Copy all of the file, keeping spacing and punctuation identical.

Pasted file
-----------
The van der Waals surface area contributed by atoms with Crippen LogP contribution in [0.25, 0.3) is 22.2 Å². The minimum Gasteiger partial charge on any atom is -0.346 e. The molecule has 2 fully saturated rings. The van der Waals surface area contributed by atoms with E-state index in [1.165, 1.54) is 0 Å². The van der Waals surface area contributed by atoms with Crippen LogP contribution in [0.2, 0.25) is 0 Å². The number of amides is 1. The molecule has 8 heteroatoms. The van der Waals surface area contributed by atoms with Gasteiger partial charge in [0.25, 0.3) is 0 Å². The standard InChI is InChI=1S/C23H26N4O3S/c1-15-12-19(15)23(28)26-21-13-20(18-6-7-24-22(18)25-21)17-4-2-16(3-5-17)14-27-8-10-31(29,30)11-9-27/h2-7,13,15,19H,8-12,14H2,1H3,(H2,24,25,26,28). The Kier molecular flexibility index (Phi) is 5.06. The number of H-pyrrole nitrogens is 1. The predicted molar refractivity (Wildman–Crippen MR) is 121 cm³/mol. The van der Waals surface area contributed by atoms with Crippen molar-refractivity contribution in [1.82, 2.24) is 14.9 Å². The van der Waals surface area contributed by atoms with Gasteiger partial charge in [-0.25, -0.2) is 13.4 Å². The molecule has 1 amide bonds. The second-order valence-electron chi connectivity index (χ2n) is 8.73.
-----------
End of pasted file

The van der Waals surface area contributed by atoms with Crippen LogP contribution in [0.25, 0.3) is 22.2 Å². The minimum Gasteiger partial charge on any atom is -0.346 e. The molecule has 2 fully saturated rings. The van der Waals surface area contributed by atoms with E-state index in [1.165, 1.54) is 0 Å². The van der Waals surface area contributed by atoms with Crippen LogP contribution in [0.2, 0.25) is 0 Å². The number of amides is 1. The molecule has 8 heteroatoms. The van der Waals surface area contributed by atoms with Gasteiger partial charge in [0.25, 0.3) is 0 Å². The standard InChI is InChI=1S/C23H26N4O3S/c1-15-12-19(15)23(28)26-21-13-20(18-6-7-24-22(18)25-21)17-4-2-16(3-5-17)14-27-8-10-31(29,30)11-9-27/h2-7,13,15,19H,8-12,14H2,1H3,(H2,24,25,26,28). The Kier molecular flexibility index (Phi) is 5.06. The number of H-pyrrole nitrogens is 1. The predicted molar refractivity (Wildman–Crippen MR) is 121 cm³/mol. The van der Waals surface area contributed by atoms with Crippen molar-refractivity contribution in [1.82, 2.24) is 14.9 Å². The van der Waals surface area contributed by atoms with Gasteiger partial charge in [-0.25, -0.2) is 13.4 Å². The molecule has 1 amide bonds. The second-order valence-electron chi connectivity index (χ2n) is 8.73.